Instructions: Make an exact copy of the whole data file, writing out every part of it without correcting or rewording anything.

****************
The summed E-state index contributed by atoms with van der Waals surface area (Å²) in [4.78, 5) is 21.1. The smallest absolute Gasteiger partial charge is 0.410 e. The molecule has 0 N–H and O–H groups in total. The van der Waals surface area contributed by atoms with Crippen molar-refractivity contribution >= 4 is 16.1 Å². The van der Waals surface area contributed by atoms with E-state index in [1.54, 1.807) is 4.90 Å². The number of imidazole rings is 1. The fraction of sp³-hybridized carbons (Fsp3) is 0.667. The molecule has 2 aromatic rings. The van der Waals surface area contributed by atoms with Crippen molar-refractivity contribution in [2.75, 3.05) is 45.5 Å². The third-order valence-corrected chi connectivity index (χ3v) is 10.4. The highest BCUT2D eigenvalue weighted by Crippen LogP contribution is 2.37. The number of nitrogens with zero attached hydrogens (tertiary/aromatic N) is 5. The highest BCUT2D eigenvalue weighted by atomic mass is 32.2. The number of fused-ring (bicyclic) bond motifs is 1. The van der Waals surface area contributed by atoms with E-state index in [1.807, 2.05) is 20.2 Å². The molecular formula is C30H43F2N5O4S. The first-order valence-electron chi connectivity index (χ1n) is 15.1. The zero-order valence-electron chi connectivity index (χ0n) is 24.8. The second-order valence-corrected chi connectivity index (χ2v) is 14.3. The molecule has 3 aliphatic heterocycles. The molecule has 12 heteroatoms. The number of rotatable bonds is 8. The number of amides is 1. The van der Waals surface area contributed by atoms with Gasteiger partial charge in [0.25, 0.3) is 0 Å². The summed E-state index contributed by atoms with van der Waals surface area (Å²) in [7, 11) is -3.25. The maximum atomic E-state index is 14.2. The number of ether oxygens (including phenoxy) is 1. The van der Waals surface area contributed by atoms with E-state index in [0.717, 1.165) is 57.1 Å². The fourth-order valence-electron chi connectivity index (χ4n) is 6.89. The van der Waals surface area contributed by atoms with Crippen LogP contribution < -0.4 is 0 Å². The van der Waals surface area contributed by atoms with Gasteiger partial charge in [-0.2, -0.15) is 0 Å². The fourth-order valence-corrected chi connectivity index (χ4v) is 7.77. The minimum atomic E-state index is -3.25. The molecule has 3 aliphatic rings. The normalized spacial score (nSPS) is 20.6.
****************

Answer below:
The summed E-state index contributed by atoms with van der Waals surface area (Å²) in [4.78, 5) is 21.1. The smallest absolute Gasteiger partial charge is 0.410 e. The molecule has 0 N–H and O–H groups in total. The van der Waals surface area contributed by atoms with Crippen molar-refractivity contribution >= 4 is 16.1 Å². The van der Waals surface area contributed by atoms with E-state index in [1.54, 1.807) is 4.90 Å². The number of imidazole rings is 1. The fraction of sp³-hybridized carbons (Fsp3) is 0.667. The molecule has 2 aromatic rings. The van der Waals surface area contributed by atoms with Crippen molar-refractivity contribution in [2.75, 3.05) is 45.5 Å². The third-order valence-corrected chi connectivity index (χ3v) is 10.4. The highest BCUT2D eigenvalue weighted by Crippen LogP contribution is 2.37. The number of nitrogens with zero attached hydrogens (tertiary/aromatic N) is 5. The highest BCUT2D eigenvalue weighted by atomic mass is 32.2. The number of fused-ring (bicyclic) bond motifs is 1. The van der Waals surface area contributed by atoms with E-state index in [1.807, 2.05) is 20.2 Å². The molecular formula is C30H43F2N5O4S. The first-order valence-electron chi connectivity index (χ1n) is 15.1. The zero-order valence-electron chi connectivity index (χ0n) is 24.8. The second-order valence-corrected chi connectivity index (χ2v) is 14.3. The molecule has 3 aliphatic heterocycles. The molecule has 12 heteroatoms. The number of rotatable bonds is 8. The number of amides is 1. The van der Waals surface area contributed by atoms with Gasteiger partial charge in [0.25, 0.3) is 0 Å². The summed E-state index contributed by atoms with van der Waals surface area (Å²) in [7, 11) is -3.25. The maximum atomic E-state index is 14.2. The number of ether oxygens (including phenoxy) is 1. The van der Waals surface area contributed by atoms with E-state index in [0.717, 1.165) is 57.1 Å². The fourth-order valence-electron chi connectivity index (χ4n) is 6.89. The van der Waals surface area contributed by atoms with Crippen LogP contribution < -0.4 is 0 Å². The van der Waals surface area contributed by atoms with Gasteiger partial charge in [-0.2, -0.15) is 0 Å². The fourth-order valence-corrected chi connectivity index (χ4v) is 7.77. The minimum atomic E-state index is -3.25. The molecule has 3 aliphatic rings. The normalized spacial score (nSPS) is 20.6.